Rob Vollmar & Pablo G. Callejo
ComicsLit, 2007 (2007)
Reviewed by Lance Victor Eaton
fter his aunt sends him packing with no more than a few dollars, young Tucker Freeman hops onto the nearest train to travel across the United States, hoping to find the father who left his mother, himself and his siblings several years before. Stowing away on the train, he manages to elude the guards, and sets out on a coming-of-age journey into a world of beggars and migrants.
hortly into his adventure, Tucker meets elderly Elijiah Hopkins, a black tramp who's been traveling the trains for decades. Elijiah acts as Tucker's mentor, introducing him to the world of hobos, tramps and bums, and showing him the tricks of the trade. Elijah introduces Tucker to the
, an informal gathering of wandering homeless people who live a bohemian-type lifestyle. But when fellow tramps disagree about a young white thirteen-year-old keeping company with an elderly black man, the two must defend themselves. Escaping and finding their way back onto the railways, they continue their adventure, avoiding the train guards and learning from one another.
s in their previous series,
, Rob Vollmar and Pablo G. Callejo deliver an engaging tale that is both challenging and historically relevant, often grappling with issues of racism and poverty. Their black on gray art provides a great mood and depth, with the shade and light in the story taking on a new feeling. While their depiction of young people's faces is decent, their facial sketches of older folk are inspiring. The etched lines of lives lived reveal deep and distinct histories of individual characters in just a single panel. Their art reaches out to readers in a compelling manner and while the story is brief, the depth and skill of the art is dynamic and appealing.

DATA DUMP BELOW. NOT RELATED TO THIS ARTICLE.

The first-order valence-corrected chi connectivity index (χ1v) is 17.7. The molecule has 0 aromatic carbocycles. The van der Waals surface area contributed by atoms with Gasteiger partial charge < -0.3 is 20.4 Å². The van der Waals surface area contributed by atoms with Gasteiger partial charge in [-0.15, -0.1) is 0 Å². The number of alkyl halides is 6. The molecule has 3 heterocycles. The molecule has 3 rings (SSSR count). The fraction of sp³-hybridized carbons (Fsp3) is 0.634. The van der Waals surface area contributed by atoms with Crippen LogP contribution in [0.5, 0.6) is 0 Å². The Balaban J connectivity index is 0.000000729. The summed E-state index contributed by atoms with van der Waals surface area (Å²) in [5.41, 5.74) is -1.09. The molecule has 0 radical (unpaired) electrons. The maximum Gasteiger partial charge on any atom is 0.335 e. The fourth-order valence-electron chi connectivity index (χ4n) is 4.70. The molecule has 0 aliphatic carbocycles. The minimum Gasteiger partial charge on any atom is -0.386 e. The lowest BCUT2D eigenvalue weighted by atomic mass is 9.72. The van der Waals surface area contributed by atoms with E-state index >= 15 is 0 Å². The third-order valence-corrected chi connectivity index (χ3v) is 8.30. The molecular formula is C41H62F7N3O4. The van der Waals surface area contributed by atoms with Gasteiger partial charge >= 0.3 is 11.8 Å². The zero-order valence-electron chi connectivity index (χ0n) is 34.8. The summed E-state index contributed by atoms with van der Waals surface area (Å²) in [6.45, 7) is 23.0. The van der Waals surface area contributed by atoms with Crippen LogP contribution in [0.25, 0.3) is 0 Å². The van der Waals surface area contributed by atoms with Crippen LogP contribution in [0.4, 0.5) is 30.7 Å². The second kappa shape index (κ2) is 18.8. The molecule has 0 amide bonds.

ollmar and Callejo grapple with race in a manner that few authors and artists match. While not as substantial as
still exposes stark tensions of race and historical ramifications in a way that causes readers to reflect upon their own understanding of these issues. The graphic novel proves to be more than entertaining; it becomes a piece of literature. NBM publishes some of the best in graphic novel literature and
adds to a growing library of impressive pieces. Vollmar and Callejo prove a talented pair whose works will continue to challenge readers.
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